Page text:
The Nigerian based  Islamic extremist group fights with advanced weaponry and equipment, which is in high contrast with the poor surroundings of the country. Their funding is vast and somewhat unknown.  In part, they may be receiving funding from other terrorist groups such as Al-Qaeda, they also reap benefits from robberies, and poachings.

Boka Haram poaching activity is connected to both rhinos and elephants and spans Cameroon, Somalia and Zimbabwe.

boko harem by reuters

Boko Harem (by: Reuters)

In addition to Al-Quaeda, they are linked to the Somali group, Al-Shabaab, who claimed responsiblity for the Westgate mall attack in Nairobi in 2013. A major portion of that groups’ activities are reportedly funded by poaching as well. Claims are that up to three tons of ivory are bought and sold every month through a coordinated supply chain.

Andrea Crosta, executive director of the Elephant Action League (EAL), has studied Al-Shabaab activity and states that the group makes enough through ivory to support around 40 per cent of the salaries paid to militants.

The issue of poaching is being recognized as a global threat. In 2013,  US President Obama took a strong stance on poaching, issuing an executive order to combat wildlife trafficking.obama

“The survival of protected wildlife species such as elephants, rhinos, great apes, tigers, sharks, tuna, and turtles has beneficial economic, social, and environmental impacts that are important to all nations,” it reads. “Wildlife trafficking reduces those benefits while generating billions of dollars in illicit revenues each year, contributing to the illegal economy, fueling instability, and undermining security.”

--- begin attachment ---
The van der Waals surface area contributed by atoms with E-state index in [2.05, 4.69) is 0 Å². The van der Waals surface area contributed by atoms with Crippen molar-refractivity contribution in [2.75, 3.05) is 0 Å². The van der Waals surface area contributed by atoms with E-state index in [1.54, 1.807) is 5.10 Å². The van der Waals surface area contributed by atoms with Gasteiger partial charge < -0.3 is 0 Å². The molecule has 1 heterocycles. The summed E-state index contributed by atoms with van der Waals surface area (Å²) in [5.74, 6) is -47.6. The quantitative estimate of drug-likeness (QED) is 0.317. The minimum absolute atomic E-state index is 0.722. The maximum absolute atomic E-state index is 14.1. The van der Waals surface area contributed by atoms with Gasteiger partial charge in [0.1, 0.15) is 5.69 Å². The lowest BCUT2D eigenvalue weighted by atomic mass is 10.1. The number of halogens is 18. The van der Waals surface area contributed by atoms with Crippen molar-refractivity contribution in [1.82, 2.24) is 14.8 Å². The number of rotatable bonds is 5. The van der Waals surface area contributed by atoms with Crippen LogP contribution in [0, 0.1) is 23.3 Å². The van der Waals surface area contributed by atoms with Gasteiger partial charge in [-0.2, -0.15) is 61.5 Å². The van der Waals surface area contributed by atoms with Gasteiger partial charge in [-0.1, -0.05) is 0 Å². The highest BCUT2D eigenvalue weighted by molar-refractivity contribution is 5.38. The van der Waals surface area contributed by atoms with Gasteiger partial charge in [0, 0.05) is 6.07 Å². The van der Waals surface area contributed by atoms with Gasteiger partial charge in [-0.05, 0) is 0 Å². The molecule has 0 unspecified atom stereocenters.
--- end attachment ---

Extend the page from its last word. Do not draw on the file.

One of the methods governments utilize to defuse terrorist organizations, is through tracking their funding. Knowing they are using the wildlife to fund themselves should be reason enough to enact tougher tracking and penalties for poaching. Obviously stopping poaching will not put an end to terrorism, but it would stop enabling them, making it more difficult for them to carry out their inhumane activities.

In the meantime, there are hundreds of families in Nigeria desperately awaiting news on their daughter’s lives. Peace and prayers go with them.

Please sign the petition to draw attention and action to the kidnapped girls: Bring Back Our Girls

where are our chibok girls

Nigerian women demonstration, looking for help to free the girls.


(*African Daily News, Huffington Post, The Washington Times)